It wasn't missed. Front man Koolant Brown did a better than passable Bob, founding Wailer Aston "Family Man" Barrett supplied an unearthly, reassuring, eternal pulse on bass, and even an hour wasn't enough. The crowd urged the Wailers back onstage, and they obliged with a tender, heartfelt acoustic version of "Redemption Song" that could have been Brown solo, but it was hard to tell because there was a long way between the knoll and the stage, and a lot of happy, mellow people in between. Finally, the Wailers let the people go with an "Exodus" that -- wide and deep as the Red Sea -- was truly Biblical. CHRIS GRAY
James Hunter Six I initially plopped in front of the James Hunter Six at our very own Houston Press Rocks Off Texas Stage, because the soul band seemed like an oxymoron in the midst of the Brazilian-themed festival. (I'm rebellious like that.)
Hunter, along with his five band members, took over their little section of iFest with confident strains of boogie music that got the initially seated audience up rather quickly. It was surprising to hear a proper British accent from lead man Hunter after a round of naughty-boy boogie tunes, but that's the joy of coming across a new band. Compared to his singing voice, Hunter's accent in was an oxymoron as well, albeit a pleasant one: a raspy, wailing tenor that was a rare treasure, like taking in his entire 26-year discography over a 30-minute set.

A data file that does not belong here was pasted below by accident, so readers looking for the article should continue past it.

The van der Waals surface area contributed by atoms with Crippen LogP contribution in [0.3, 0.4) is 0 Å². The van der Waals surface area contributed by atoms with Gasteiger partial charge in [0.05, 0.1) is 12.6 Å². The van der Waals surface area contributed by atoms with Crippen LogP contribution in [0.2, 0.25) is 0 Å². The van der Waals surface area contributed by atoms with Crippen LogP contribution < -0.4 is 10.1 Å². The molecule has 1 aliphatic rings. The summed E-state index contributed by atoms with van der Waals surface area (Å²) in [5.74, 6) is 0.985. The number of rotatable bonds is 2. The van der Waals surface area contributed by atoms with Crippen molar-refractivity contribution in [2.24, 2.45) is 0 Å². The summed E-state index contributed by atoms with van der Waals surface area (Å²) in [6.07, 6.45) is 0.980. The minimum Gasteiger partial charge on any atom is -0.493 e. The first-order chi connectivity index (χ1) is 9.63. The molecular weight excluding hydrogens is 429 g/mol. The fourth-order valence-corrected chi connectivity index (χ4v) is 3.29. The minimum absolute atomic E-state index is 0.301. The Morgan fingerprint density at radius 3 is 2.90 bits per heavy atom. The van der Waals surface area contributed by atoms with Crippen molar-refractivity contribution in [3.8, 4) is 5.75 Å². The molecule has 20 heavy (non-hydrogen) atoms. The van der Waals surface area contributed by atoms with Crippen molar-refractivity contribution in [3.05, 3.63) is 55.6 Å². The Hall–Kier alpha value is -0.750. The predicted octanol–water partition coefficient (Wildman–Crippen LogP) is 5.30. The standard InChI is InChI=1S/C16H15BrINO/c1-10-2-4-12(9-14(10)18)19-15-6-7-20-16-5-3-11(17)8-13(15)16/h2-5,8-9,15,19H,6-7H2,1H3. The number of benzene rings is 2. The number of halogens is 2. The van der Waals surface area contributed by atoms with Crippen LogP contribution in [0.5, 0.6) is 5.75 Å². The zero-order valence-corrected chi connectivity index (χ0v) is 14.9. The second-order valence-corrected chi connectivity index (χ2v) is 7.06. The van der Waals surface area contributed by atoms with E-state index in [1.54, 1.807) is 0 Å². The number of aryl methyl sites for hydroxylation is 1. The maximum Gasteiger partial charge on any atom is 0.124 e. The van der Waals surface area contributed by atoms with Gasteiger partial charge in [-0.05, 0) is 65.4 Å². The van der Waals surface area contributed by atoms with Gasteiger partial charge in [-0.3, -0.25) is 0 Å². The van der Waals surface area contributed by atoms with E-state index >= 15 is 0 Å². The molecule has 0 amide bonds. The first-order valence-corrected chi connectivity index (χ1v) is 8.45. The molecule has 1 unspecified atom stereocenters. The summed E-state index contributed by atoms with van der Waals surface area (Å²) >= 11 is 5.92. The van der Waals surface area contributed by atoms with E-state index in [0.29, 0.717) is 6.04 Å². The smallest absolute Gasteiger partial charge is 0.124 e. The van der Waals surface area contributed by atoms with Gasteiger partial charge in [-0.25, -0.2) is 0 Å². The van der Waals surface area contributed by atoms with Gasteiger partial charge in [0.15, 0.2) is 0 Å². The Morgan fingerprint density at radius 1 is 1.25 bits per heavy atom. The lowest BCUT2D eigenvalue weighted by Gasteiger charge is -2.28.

In the end, thank goodness for rebellion. ALTAMESE OSBORNE
While most iFest attendees were listening to The Wailers - and understandably so, because they're, well... The Wailers), I found myself pleasantly caught off guard by the soulful vocals and jazzy instrumentals of the James Hunter Six. Hunter's voice sounded out of place Sunday afternoon, but not off. Walking by, one might think he was listening to music from another era - perhaps a better one, musically.
The rhythm-and-blues style of Hunter's band, coupled with their stage presence and swagger, are all clearly influenced by the '60s, and were good enough to garner Van Morrison's attention and get Hunter on tour with The Belfast Cowboy back in the '90s. After only 80 minutes of his music, I plan to submerge myself in this guy's work for at least the rest of the week. Hopefully, he will make his way back to Houston sooner than later. MATTHEW KEEVER